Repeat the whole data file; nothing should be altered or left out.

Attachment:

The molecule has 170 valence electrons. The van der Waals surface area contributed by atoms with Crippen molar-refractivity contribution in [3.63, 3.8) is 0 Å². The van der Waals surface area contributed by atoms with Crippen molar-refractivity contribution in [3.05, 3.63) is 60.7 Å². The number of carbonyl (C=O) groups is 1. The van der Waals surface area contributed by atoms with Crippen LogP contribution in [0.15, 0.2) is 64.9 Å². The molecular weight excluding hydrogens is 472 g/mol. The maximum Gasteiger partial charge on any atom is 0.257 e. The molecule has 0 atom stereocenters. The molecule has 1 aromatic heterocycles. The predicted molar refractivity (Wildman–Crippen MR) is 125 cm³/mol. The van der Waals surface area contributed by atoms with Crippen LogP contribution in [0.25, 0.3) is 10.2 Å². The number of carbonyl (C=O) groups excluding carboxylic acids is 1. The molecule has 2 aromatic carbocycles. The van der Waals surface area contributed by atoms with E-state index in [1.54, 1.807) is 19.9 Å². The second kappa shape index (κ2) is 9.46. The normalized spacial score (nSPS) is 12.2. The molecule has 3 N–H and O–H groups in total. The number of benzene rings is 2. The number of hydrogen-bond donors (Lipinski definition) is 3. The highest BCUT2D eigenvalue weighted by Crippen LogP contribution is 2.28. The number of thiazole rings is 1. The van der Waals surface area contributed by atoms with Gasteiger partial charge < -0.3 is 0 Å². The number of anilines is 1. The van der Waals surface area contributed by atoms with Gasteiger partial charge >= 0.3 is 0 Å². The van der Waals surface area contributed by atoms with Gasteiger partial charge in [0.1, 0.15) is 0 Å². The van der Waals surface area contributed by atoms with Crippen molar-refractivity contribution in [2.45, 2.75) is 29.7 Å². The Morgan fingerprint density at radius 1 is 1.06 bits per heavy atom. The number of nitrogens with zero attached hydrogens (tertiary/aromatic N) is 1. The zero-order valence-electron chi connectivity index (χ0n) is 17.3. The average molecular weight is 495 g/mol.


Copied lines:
The molecule has 170 valence electrons. The van der Waals surface area contributed by atoms with Crippen molar-refractivity contribution in [3.63, 3.8) is 0 Å². The van der Waals surface area contributed by atoms with Crippen molar-refractivity contribution in [3.05, 3.63) is 60.7 Å². The number of carbonyl (C=O) groups is 1. The van der Waals surface area contributed by atoms with Crippen LogP contribution in [0.15, 0.2) is 64.9 Å². The molecular weight excluding hydrogens is 472 g/mol. The maximum Gasteiger partial charge on any atom is 0.257 e. The molecule has 0 atom stereocenters. The molecule has 1 aromatic heterocycles. The predicted molar refractivity (Wildman–Crippen MR) is 125 cm³/mol. The van der Waals surface area contributed by atoms with Crippen LogP contribution in [0.25, 0.3) is 10.2 Å². The number of carbonyl (C=O) groups excluding carboxylic acids is 1. The molecule has 2 aromatic carbocycles. The van der Waals surface area contributed by atoms with E-state index in [1.54, 1.807) is 19.9 Å². The second kappa shape index (κ2) is 9.46. The normalized spacial score (nSPS) is 12.2. The molecule has 3 N–H and O–H groups in total. The number of benzene rings is 2. The number of hydrogen-bond donors (Lipinski definition) is 3. The highest BCUT2D eigenvalue weighted by Crippen LogP contribution is 2.28. The number of thiazole rings is 1. The van der Waals surface area contributed by atoms with Gasteiger partial charge < -0.3 is 0 Å². The number of anilines is 1. The van der Waals surface area contributed by atoms with Gasteiger partial charge >= 0.3 is 0 Å². The van der Waals surface area contributed by atoms with Gasteiger partial charge in [0.1, 0.15) is 0 Å². The van der Waals surface area contributed by atoms with Crippen molar-refractivity contribution in [2.45, 2.75) is 29.7 Å². The Morgan fingerprint density at radius 1 is 1.06 bits per heavy atom. The number of nitrogens with zero attached hydrogens (tertiary/aromatic N) is 1. The zero-order valence-electron chi connectivity index (χ0n) is 17.3. The average molecular weight is 495 g/mol.